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Author Topic: Logic Levels problem  (Read 1094 times)

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Offline anonymoussomeoneTopic starter

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Logic Levels problem
« on: April 14, 2010, 10:40:45 AM »
Hey everyone, I spent the last few days making a piece of code to work on the microcontroller and now am done with it.
This is what I have achieved till now:

1) I can wirelessly transfer data from one computer to another using simple OOK Tx and Rx, to which I had to shift because o the unavailability of the 3.6 Volts regulator IC TM55 3601. Though it came along with some noise, but the data was intact and received as it should be.
2) Assuming that the first data bit might be lost in transmission, I have decided the following protocol after reading a post on it on Net;
Databyte 1: Synchro byte (* in my case)
Databyte 2: Synchro byte(*)
Databyte 3: Address of Device(for example 1)
Databyte 4: Command byte(to turn pin x ON on Port B, if data matches)
Databyte 5: Checksum byte = Databyte+Address(1+A=r)

I coded the microcontroller using this logic and was able to successfully receive the data and turn on the ports
If synchro byte 1 gets corrupted, code ignores it and watches for the second synchrobit, which should be uncorrupted as per the assumption. If whole data is corrupted, checksum fails and nothing happens, data is discarded.

Now I am trying to send data from computer to Microcontroller through Wireless Rx and Tx.
But the microcontroller works on a different logic level.

Transfering data from computer to another computer involved use of MAX232 in between which accepted data above .8V as input. So it could detect my data. The voltage across data terminals of Rx is around 1.5 - 2 Volts, which is not enough to be detected as positive logic by the microcontroller. So it receives nothing. Tried using BC548 to amplify the signal using 4.7K resistors, but then the ever persistent noise also gets amplified and data is never received as it should be.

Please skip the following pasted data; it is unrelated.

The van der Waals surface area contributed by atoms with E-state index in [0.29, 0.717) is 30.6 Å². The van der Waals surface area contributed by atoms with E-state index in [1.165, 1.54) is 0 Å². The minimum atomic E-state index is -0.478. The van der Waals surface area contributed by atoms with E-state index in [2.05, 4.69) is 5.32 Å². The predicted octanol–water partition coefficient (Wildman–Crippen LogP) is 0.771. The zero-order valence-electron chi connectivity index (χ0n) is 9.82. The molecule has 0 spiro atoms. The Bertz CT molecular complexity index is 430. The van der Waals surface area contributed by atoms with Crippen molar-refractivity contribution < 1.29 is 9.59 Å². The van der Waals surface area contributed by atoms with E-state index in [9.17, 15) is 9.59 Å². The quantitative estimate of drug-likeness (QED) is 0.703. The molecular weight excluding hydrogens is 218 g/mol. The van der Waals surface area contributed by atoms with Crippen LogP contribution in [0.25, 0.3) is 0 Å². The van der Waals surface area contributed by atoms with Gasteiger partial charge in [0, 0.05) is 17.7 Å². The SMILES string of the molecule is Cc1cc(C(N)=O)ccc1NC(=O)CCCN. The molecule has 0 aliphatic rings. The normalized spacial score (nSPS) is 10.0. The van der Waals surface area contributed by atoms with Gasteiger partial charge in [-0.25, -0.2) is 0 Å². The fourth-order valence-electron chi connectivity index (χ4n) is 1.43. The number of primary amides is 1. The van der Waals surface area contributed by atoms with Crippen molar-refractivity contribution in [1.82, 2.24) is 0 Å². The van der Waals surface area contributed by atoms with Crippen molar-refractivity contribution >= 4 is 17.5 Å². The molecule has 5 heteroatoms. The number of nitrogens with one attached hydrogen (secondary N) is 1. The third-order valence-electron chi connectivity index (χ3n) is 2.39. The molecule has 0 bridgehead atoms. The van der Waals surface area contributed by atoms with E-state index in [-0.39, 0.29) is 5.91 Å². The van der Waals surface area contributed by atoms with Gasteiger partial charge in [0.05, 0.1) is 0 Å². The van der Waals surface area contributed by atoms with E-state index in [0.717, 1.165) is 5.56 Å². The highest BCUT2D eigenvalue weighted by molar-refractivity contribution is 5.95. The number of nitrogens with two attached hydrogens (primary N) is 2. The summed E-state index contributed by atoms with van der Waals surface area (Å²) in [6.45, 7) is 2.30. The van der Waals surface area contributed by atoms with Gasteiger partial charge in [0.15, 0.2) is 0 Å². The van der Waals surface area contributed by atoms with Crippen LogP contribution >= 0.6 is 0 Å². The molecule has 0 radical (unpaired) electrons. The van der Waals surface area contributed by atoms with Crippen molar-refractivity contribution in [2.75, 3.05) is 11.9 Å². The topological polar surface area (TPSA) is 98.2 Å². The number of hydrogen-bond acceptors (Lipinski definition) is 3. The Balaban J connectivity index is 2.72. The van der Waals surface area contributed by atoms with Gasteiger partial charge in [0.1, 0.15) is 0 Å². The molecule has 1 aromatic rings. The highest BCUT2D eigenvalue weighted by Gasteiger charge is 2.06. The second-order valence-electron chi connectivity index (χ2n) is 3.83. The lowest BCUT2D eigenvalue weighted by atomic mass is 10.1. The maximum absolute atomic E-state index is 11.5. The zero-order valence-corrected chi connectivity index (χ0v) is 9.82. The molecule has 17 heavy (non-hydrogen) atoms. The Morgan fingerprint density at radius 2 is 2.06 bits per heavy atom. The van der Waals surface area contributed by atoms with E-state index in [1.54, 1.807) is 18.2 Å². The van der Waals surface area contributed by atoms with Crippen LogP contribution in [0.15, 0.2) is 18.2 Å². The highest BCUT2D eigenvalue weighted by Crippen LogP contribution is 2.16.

So what could be the possible solution for this?


Receiver(rough)


Tranmitter(rough)

Offline tim_wang

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Re: Logic Levels problem
« Reply #1 on: April 14, 2010, 03:33:40 PM »
The MAX232 receiver has minimum VOH = 3.5V, and maximum VOL = 0.4V. That means the receiver output voltage should be either above 3.5V for a logic 1, or below 0.4V for a logic 0. If you are seeing between 1.5 to 2V, then either your MAX232 is not wired correctly or it was damaged. If you think neither case is true, you can try running the output signal through a buffer like 74LS241.

Offline anonymoussomeoneTopic starter

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Re: Logic Levels problem
« Reply #2 on: April 16, 2010, 09:30:21 PM »
the wiring seems to be correct, coz I have remade it many times. And if it were to be wrong then why would another computer receive the data? The data is contained along with noise, but is received as I noticed from the brays terminal.

O1 + H**1Ar,

such type of data is received without using any antenna wire. Here, **1Ar is my information byte. The null bytes of serial port before and after transmission are not detected here.
And when I use an antenna then this type of response is received:

<00>PำD<00><00><00>༳f<00><00>
my data is nowhere to be found, even between start and stop bits, garbage values are there.

Offline tim_wang

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Re: Logic Levels problem
« Reply #3 on: April 17, 2010, 11:11:55 AM »
Are you saying the computer can send and receive data from the microcontroller using wired transmission, but not using wireless?

Offline anonymoussomeoneTopic starter

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Re: Logic Levels problem
« Reply #4 on: April 22, 2010, 01:20:04 PM »
Are you saying the computer can send and receive data from the microcontroller using wired transmission, but not using wireless?
yes, this is what I am saying.
I can communicate with microcontroller using wired transmission, but not wirelessly.

Using the same wireless setup to communicate between two computers, I am able to send data.

Offline tim_wang

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Re: Logic Levels problem
« Reply #5 on: April 22, 2010, 06:21:03 PM »
If you are able to reliable send and receive data wirelessly between 2 computers using the exact same setup, then noise is probably not an issue. If you want, you can run the signal through a low pass filter before amplifying it with the BC548.

To ensure the signal going to your ATmega16's RXD pin is either 5V or 0V, you need to make sure the BC548 operates only in either cutoff or saturation mode. In cutoff mode, the collector voltage will be pulled up to 5V by the pullup resister. In saturation more, the collector voltage will be pulled down to 0.25V - 0.60V (from datasheet). Make sure your pullup resistor is large enough to ensure this. Check with a volt meter.

Optionally, you can also run the collector voltage through a buffer like the 74LS241 before sending it to your ATmega16's RXD pin.

By the way, the V+ pin on the MAX232 should be going to 5V, not ground.
« Last Edit: April 22, 2010, 06:23:54 PM by tim_wang »

 


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